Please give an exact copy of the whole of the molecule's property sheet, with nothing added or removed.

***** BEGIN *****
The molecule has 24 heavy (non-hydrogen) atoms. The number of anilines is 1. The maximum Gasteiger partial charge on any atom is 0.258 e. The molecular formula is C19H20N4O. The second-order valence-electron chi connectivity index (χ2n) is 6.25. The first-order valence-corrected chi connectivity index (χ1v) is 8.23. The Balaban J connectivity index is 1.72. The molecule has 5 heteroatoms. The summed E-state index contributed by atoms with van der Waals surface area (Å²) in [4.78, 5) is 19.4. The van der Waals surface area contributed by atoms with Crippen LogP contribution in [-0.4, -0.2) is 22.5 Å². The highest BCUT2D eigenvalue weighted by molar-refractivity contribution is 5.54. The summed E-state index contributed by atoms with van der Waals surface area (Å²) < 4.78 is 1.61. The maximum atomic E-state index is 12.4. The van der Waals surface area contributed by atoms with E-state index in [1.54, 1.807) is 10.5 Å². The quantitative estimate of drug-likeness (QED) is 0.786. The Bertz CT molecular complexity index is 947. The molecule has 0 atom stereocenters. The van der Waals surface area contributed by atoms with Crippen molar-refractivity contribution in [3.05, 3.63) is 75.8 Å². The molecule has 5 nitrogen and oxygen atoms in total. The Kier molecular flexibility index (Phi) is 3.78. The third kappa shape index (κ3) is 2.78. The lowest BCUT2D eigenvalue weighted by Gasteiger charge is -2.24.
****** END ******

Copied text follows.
The molecule has 24 heavy (non-hydrogen) atoms. The number of anilines is 1. The maximum Gasteiger partial charge on any atom is 0.258 e. The molecular formula is C19H20N4O. The second-order valence-electron chi connectivity index (χ2n) is 6.25. The first-order valence-corrected chi connectivity index (χ1v) is 8.23. The Balaban J connectivity index is 1.72. The molecule has 5 heteroatoms. The summed E-state index contributed by atoms with van der Waals surface area (Å²) in [4.78, 5) is 19.4. The van der Waals surface area contributed by atoms with Crippen LogP contribution in [-0.4, -0.2) is 22.5 Å². The highest BCUT2D eigenvalue weighted by molar-refractivity contribution is 5.54. The summed E-state index contributed by atoms with van der Waals surface area (Å²) < 4.78 is 1.61. The maximum atomic E-state index is 12.4. The van der Waals surface area contributed by atoms with E-state index in [1.54, 1.807) is 10.5 Å². The quantitative estimate of drug-likeness (QED) is 0.786. The Bertz CT molecular complexity index is 947. The molecule has 0 atom stereocenters. The van der Waals surface area contributed by atoms with Crippen molar-refractivity contribution in [3.05, 3.63) is 75.8 Å². The molecule has 5 nitrogen and oxygen atoms in total. The Kier molecular flexibility index (Phi) is 3.78. The third kappa shape index (κ3) is 2.78. The lowest BCUT2D eigenvalue weighted by Gasteiger charge is -2.24.